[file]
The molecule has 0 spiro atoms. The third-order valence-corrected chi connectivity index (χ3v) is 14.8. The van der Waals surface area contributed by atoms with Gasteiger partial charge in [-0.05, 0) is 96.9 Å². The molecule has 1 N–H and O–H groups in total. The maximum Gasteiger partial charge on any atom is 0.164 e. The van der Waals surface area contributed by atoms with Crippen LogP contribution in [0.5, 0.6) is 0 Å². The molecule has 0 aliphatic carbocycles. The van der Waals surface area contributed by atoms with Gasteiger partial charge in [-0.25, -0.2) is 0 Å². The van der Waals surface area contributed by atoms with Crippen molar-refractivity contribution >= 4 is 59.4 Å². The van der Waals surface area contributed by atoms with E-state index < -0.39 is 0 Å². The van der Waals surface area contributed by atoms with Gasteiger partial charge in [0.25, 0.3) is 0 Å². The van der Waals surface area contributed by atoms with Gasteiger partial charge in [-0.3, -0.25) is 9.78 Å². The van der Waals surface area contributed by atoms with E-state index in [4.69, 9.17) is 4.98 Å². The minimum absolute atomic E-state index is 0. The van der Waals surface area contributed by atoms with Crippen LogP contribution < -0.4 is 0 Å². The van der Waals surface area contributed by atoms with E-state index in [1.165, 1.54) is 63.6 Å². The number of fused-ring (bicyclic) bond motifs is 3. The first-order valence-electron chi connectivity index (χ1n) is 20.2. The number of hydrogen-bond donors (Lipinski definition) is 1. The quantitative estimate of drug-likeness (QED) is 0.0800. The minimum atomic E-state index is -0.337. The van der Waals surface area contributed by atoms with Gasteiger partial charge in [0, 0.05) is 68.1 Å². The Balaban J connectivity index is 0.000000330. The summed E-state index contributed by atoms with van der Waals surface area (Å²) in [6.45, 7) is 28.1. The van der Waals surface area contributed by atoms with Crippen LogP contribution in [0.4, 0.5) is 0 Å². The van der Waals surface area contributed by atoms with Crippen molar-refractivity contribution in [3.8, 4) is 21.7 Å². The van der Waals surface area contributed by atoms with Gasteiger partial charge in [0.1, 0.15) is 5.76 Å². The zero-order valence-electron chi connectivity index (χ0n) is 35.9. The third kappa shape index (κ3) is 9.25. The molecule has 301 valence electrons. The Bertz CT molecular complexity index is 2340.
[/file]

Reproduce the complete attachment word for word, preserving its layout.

The molecule has 0 spiro atoms. The third-order valence-corrected chi connectivity index (χ3v) is 14.8. The van der Waals surface area contributed by atoms with Gasteiger partial charge in [-0.05, 0) is 96.9 Å². The molecule has 1 N–H and O–H groups in total. The maximum Gasteiger partial charge on any atom is 0.164 e. The van der Waals surface area contributed by atoms with Crippen LogP contribution in [0.5, 0.6) is 0 Å². The molecule has 0 aliphatic carbocycles. The van der Waals surface area contributed by atoms with Gasteiger partial charge in [-0.25, -0.2) is 0 Å². The van der Waals surface area contributed by atoms with Crippen molar-refractivity contribution >= 4 is 59.4 Å². The van der Waals surface area contributed by atoms with E-state index < -0.39 is 0 Å². The van der Waals surface area contributed by atoms with Gasteiger partial charge in [0.25, 0.3) is 0 Å². The van der Waals surface area contributed by atoms with Gasteiger partial charge in [-0.3, -0.25) is 9.78 Å². The van der Waals surface area contributed by atoms with E-state index in [4.69, 9.17) is 4.98 Å². The minimum absolute atomic E-state index is 0. The van der Waals surface area contributed by atoms with Crippen LogP contribution < -0.4 is 0 Å². The van der Waals surface area contributed by atoms with E-state index in [1.165, 1.54) is 63.6 Å². The number of fused-ring (bicyclic) bond motifs is 3. The first-order valence-electron chi connectivity index (χ1n) is 20.2. The number of hydrogen-bond donors (Lipinski definition) is 1. The quantitative estimate of drug-likeness (QED) is 0.0800. The minimum atomic E-state index is -0.337. The van der Waals surface area contributed by atoms with Gasteiger partial charge in [0, 0.05) is 68.1 Å². The Balaban J connectivity index is 0.000000330. The summed E-state index contributed by atoms with van der Waals surface area (Å²) in [6.45, 7) is 28.1. The van der Waals surface area contributed by atoms with Crippen LogP contribution in [0.4, 0.5) is 0 Å². The van der Waals surface area contributed by atoms with Crippen molar-refractivity contribution in [3.8, 4) is 21.7 Å². The van der Waals surface area contributed by atoms with Gasteiger partial charge in [0.1, 0.15) is 5.76 Å². The zero-order valence-electron chi connectivity index (χ0n) is 35.9. The third kappa shape index (κ3) is 9.25. The molecule has 301 valence electrons. The Bertz CT molecular complexity index is 2340.